Another fan tradition inherited by the Grateful Dead is that the band allows audience members to record the live shows, which helped them grow in unexpected ways.
“We wouldn’t have people coming out to the shows as rapidly as they did when we started catching on if there wasn’t this network of people sharing the music,” Bell said.
While he said record companies were critical of the practice at first, it ultimately led to real revenue for touring bands.
When online file-sharing became the most common way to trade the amateur recordings, many jam bands started recording and selling their own higher-quality mixes online. Today, Widespread Panic sells downloads of its shows the morning after each performance, creating another concert-related revenue stream.
Bell said he’s still unsure which type of records fans prefer, the live shows or the studio albums.
“I like both,” he said with a laugh. “I just think they’re two different ways that we get to play our music.”
Retirement from the road isn’t the only big change that Widespread Panic has announced this year. Recently, the group acknowledged that founding member and drummer Todd Nance had left the group permanently and been replaced by Duane Trucks, who had been filling in for Nance since he took a hiatus in September 2014.
The announcement came shortly after Nance returned to play with Widespread Panic for the Panic En La Playa Festival in Mexico in February.
Bell said the band didn’t plan to explain to fans what led to the longtime drummer’s departure because “it’s private business.”
He said the group is benefiting from the new energy brought by Trucks, who will continue to perform with them in the future.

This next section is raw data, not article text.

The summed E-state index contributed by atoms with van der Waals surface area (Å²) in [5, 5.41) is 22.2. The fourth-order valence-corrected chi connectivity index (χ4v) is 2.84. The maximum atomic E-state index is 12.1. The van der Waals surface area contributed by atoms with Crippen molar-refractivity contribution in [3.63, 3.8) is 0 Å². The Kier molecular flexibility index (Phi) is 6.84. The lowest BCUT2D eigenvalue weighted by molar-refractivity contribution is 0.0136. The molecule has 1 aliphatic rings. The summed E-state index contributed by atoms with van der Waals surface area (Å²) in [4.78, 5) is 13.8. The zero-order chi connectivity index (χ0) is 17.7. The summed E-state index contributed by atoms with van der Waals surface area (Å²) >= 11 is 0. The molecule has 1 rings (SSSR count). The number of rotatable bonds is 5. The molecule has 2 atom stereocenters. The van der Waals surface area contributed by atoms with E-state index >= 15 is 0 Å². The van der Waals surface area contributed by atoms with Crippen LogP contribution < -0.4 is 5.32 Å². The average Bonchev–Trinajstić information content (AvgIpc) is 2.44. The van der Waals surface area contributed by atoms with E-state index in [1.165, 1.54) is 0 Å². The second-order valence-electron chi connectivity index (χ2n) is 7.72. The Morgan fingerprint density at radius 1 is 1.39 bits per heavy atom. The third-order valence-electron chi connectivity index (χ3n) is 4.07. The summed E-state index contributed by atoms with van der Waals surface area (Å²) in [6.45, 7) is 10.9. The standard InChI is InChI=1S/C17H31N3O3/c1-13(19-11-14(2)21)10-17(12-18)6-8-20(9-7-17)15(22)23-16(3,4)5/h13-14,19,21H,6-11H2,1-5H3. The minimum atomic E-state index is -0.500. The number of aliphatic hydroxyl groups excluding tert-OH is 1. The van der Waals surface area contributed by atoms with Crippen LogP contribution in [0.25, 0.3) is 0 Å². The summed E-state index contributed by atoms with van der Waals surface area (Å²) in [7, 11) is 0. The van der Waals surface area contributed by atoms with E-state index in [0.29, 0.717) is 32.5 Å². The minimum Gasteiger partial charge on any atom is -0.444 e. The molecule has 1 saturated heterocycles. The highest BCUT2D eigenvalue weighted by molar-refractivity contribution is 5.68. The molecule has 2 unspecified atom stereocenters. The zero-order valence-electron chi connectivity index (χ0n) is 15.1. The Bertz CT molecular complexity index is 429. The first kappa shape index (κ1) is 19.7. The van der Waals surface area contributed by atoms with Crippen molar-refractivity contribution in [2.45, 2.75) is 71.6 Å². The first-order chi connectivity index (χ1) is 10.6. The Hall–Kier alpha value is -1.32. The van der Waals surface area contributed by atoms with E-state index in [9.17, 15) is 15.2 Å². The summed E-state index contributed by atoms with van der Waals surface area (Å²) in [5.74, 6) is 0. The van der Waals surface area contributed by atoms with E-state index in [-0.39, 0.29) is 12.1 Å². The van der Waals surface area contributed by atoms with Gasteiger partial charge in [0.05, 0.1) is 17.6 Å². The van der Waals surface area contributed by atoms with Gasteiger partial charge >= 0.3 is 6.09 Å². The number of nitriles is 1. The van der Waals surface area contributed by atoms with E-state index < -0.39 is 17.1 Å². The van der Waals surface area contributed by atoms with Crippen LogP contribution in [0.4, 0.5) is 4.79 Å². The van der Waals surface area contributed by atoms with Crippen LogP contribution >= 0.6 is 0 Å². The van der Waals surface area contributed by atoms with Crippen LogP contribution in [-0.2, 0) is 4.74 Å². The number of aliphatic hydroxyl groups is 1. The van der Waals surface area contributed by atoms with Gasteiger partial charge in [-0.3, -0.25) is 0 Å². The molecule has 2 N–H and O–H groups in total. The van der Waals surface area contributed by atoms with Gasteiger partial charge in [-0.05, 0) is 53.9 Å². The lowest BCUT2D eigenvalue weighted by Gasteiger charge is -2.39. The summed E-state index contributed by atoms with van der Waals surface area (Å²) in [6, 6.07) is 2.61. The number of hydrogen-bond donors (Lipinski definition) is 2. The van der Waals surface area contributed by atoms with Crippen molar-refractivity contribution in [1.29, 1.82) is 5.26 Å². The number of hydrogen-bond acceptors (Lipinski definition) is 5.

“We’re having a great time with Duane,” Bell said. “He’s young, but he’s extremely professional and knowledgeable.”
Trucks has several connections to Widespread Panic: he plays in Hard Working Americans with bassist Dave Schools, and his father-in-law is guitarist Jimmy Herring. Plus, Southern rock runs in his family. His brother is guitarist Derek Trucks, and his uncle is Allman Brothers Band drummer Butch Trucks.
Bell said Trucks was easily integrated in the band’s collaborative process when they worked on “Street Dogs,” the new full-length album released in September.
“That’s always the way we’ve worked,” he added. “I think the rule of thumb is to accept any inspiration from any direction it comes from and be willing to collaborate, and we’re pretty well practiced at that.”
The band’s strategy in the studio differed from some past efforts, as the group tried to keep it stripped-down and unpolished, to sound like they do when they’re all on stage together.
“We’ve done records with lavish instrumentation, augmentation, background vocals and all that stuff ... and that’s a lot of fun,” he said. “But as far as I’m concerned, when you go live, you don’t necessarily need all those elements if you play with all your heart.”
Reach Abigail Darlington at 937-5906 and follow her on Twitter @A_Big_Gail.